Forest land the size of Kolkata diverted for projects over past three years

Forest land the size of Kolkata diverted for projects over past three years
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Mayank Agarwal

New Delhi: In three years, India’s environment ministry approved diversion of over 20,000 hectares of forest land for developmental projects like mining, thermal power plants, irrigation, road and railway projects across India, environmental news portal Mongabay has reported.
Telangana, Madhya Pradesh and Odisha together account for over 62 percent of the total forest land diverted during this period.
Diversion of forests for non-forestry projects has always been a contentious issue in India especially in light of poor monitoring of conditions on which environment ministry clears the diversion.
The Indian government has diverted over 20,000 hectares of forest area for developmental activities such as mining, thermal power plants, dams, road, railways and irrigation projects in the past three years (2015-18) across India.
According to the official data revealed by the National Democratic Alliance government in Parliament in December 2018, a total of 20,314.12 hectares of forest land was diverted in three years 2015-2018 (till December 13, 2018). During this period, the ministry had received a total of 4,552 proposals and of those 1,280 (28.11 percent) got approved.
Under the Forest (Conservation) Act, 1980, forest areas can be diverted by the environment ministry for non-forestry purposes like mining. In lieu of the land, money is collected by the government which is then used by the authorities for afforestation.
But the diversion of forest land for developmental projects has always been a contentious issue and in the past 10 years the opposition to diversion has increased with environmentalists repeatedly alleging that the union environment ministry only works like a rubber stamp clearing whatever projects come to it, seeking diversion of the forest land.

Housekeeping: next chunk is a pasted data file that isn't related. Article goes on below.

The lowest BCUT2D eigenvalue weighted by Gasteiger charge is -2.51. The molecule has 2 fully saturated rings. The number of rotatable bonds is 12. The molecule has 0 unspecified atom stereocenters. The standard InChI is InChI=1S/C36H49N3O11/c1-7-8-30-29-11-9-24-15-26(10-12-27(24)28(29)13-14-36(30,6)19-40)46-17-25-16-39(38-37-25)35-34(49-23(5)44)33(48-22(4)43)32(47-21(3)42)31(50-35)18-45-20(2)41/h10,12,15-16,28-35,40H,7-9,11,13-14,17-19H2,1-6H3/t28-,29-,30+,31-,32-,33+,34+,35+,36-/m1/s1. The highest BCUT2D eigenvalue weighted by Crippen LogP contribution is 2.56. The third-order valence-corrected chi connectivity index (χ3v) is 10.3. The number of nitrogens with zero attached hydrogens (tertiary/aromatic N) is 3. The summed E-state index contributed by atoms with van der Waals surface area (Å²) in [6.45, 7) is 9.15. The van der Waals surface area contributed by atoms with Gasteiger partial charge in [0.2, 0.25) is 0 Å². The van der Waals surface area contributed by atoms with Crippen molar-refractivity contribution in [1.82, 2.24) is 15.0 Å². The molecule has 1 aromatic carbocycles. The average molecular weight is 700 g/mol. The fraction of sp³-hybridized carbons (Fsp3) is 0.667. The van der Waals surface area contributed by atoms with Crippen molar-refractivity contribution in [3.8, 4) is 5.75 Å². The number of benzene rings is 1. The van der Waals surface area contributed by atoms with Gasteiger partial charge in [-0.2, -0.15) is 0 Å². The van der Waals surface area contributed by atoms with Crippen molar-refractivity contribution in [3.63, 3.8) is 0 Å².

However the ministry officials say this is untrue. “Many proposals are in different stages of approval. Contrary to popular belief, the ministry is very sensitive to giving clearance for diverting forests for non-forestry purposes,” said an environment ministry official on the condition of anonymity.
According to information revealed in the Parliament, Telangana topped the list with 5,137.38 hectares of forest land diverted, followed by Madhya Pradesh with 4,093.38 hectares and Odisha with 3,386.67 hectares of forest area diverted. The three states together account for over 62 percent (12,617.43 hectares) of the total forest land diverted during the said three-year period.
With close to 70.82 million hectares of forest area, about 21.54 percent of India’s land is under forest cover.
The reasons for diversion of forest area varied from irrigation, hydropower, road and railway projects to defence, mining, transmission line, schools and wind power projects. Of the total forest area diverted during the said time, the highest amount was diverted for irrigation projects, followed by mining and thermal power plants.
“Proposals for diversion of forest land for non-forestry purposes under the Forest (Conservation) Act, 1980 are received in the ministry from the concerned states and UTs (union territories). The proposals are examined in the ministry (MoEFCC) and after due diligence the proposals are either approved or rejected within the framework of Forest (Conservation) Act, 1980 and its supporting rules and guidelines,” said Indian government’s Minister of State in the MoEFCC Mahesh Sharma while replying to a query in Parliament in December 2018.